Province of Carolina Province of Carolina was a province A province is almost always an administrative division within a country or sovereign state, state. The term derives from the ancient Roman ''Roman province, provincia'', which was the major territorial an ...
split in to North and South Carolina. In 1719, South Carolina was officially made a
royal colony A Crown colony or royal colony was a colony administered by The Crown within the British Empire. There was usually a Governor#United Kingdom overseas territories, Governor, appointed by the Monarchy of the United Kingdom, British monarch on the ...
. South Carolina prospered from the fertility of the lowcountry and the harbors, such as at Charleston. It allowed religious toleration, encouraging settlement, and trade in deerskin, lumber, and beef thrived. Rice cultivation was developed on a large scale on the back of slave labor. By the second half of the 1700s, South Carolina was one of the richest of the
Thirteen Colonies The Thirteen Colonies, also known as the Thirteen British Colonies, the Thirteen American Colonies, or later as the United Colonies, were a group of Kingdom of Great Britain, British Colony, colonies on the Atlantic coast of North America. Fo ...
.


The American Revolution

On March 26, 1776, the colony adopted the Constitution of South Carolina, electing
John Rutledge John Rutledge (September 17, 1739 – June 21, 1800) was an American Founding Fathers of the United States, Founding Father, politician, and jurist who served as one of the original Associate Justice of the Supreme Court of the United States, as ...
as the state's first president. In February 1778, South Carolina became the first state to ratify the
Articles of Confederation The Articles of Confederation and Perpetual Union was an agreement among the 13 Colonies of the United States, United States of America that served as its first Constitution, frame of government. It was approved after much debate (between July ...
, the initial governing document of the United States, and in May 1788, South Carolina ratified the
United States Constitution The Constitution of the United States is the supreme law of the United States of America. It superseded the Articles of Confederation, the nation's first constitution, in 1789. Originally comprising seven articles, it delineates the nat ...
, becoming the eighth state to enter the union. During the
American Revolutionary War The American Revolutionary War (April 19, 1775 – September 3, 1783), also known as the Revolutionary War or American War of Independence, was a major war of the American Revolution. Widely considered as the war that secured the independence of t ...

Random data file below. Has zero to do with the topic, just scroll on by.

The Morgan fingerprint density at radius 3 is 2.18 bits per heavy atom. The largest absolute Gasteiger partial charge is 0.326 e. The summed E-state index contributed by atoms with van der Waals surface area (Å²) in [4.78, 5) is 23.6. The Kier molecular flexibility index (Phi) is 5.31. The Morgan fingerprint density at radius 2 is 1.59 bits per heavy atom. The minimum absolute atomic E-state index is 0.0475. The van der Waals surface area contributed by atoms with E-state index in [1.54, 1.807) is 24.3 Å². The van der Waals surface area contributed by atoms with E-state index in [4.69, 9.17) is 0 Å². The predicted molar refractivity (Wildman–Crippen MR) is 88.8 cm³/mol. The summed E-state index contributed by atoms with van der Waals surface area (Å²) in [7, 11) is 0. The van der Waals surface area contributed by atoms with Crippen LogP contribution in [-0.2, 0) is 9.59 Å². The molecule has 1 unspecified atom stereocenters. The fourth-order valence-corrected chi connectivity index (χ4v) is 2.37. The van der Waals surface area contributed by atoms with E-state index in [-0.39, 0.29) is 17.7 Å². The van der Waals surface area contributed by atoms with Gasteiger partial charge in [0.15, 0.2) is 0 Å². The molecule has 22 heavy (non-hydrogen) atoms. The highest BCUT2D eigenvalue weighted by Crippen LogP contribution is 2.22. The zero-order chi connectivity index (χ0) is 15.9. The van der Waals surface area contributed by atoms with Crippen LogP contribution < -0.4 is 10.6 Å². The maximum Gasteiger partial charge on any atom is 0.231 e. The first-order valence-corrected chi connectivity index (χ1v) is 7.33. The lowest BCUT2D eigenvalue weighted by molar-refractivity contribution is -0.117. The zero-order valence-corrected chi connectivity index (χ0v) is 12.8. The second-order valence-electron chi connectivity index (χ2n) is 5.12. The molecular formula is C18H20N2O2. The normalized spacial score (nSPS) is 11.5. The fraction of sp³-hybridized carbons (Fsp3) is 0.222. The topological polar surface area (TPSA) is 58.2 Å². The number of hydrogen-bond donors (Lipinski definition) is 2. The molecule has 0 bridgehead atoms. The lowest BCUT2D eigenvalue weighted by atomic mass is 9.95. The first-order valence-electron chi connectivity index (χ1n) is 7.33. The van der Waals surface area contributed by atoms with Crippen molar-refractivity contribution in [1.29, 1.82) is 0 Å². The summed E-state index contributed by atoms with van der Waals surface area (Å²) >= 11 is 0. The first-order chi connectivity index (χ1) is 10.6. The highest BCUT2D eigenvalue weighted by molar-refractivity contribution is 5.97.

(1775–1783), about a third of combat action took place in South Carolina, more than any other state. Inhabitants of the state endured being invaded by British forces and an ongoing civil war between loyalists and partisans that devastated the backcountry. It is estimated 25,000 slaves (30% of those in South Carolina) fled, migrated or died during the war.


Antebellum

America's first census in 1790 put the state's population at nearly 250,000. By the 1800 census, the population had increased 38 per cent to nearly 340,000 of which 146,000 were slaves. At that time South Carolina had the largest population of Jews in the sixteen states of the United States, mostly based in Savannah and Charleston,Nell Porter Brown, "A 'portion of the People'
", '' Harvard Magazine'', January–February 2003
the latter being the country's fifth largest city. In the Antebellum period (before the Civil War) the state's economy and population grew. Cotton became an important crop after the invention of the
cotton gin A cotton gin—meaning "cotton engine"—is a machine that quickly and easily separates cotton fibers from their seeds, enabling much greater productivity than manual cotton separation.. Reprinted by McGraw-Hill, New York and London, 1926 (); ...
. While nominally democratic, from 1790 until 1865, wealthy male landowners were in control of South Carolina. For example, a man was not eligible to sit in the State House of Representatives unless he possessed an estate of 500 acres of land and 10 Negroes, or at least 150 pounds sterling. Columbia, the new state capital was founded in the center of the state, and the State Legislature first met there in 1790. The town grew after it was connected to Charleston by the Santee Canal in 1800, one of the first canals in the United States. As dissatisfaction of the planters ruling class with the federal government grew, in the 1820s John C. Calhoun became a leading proponent of
states' rights In United States, American politics of the United States, political discourse, states' rights are political powers held for the state governments of the United States, state governments rather than the federal government of the United States, fe ...
, limited government, nullification of the U.S. Constitution, and
free trade Free trade is a trade policy that does not restrict imports or exports. It can also be understood as the free market idea applied to international trade. In government, free trade is predominantly advocated by political parties that hold Econo ...
. In 1832, the Ordinance of Nullification declared federal tariff laws unconstitutional and not to be enforced in the state, leading to the Nullification Crisis. The federal Force Bill was enacted to use whatever military force necessary to enforce federal law in the state, bringing South Carolina back into line. In the United States presidential election of 1860, voting was sharply divided, with the south voting for the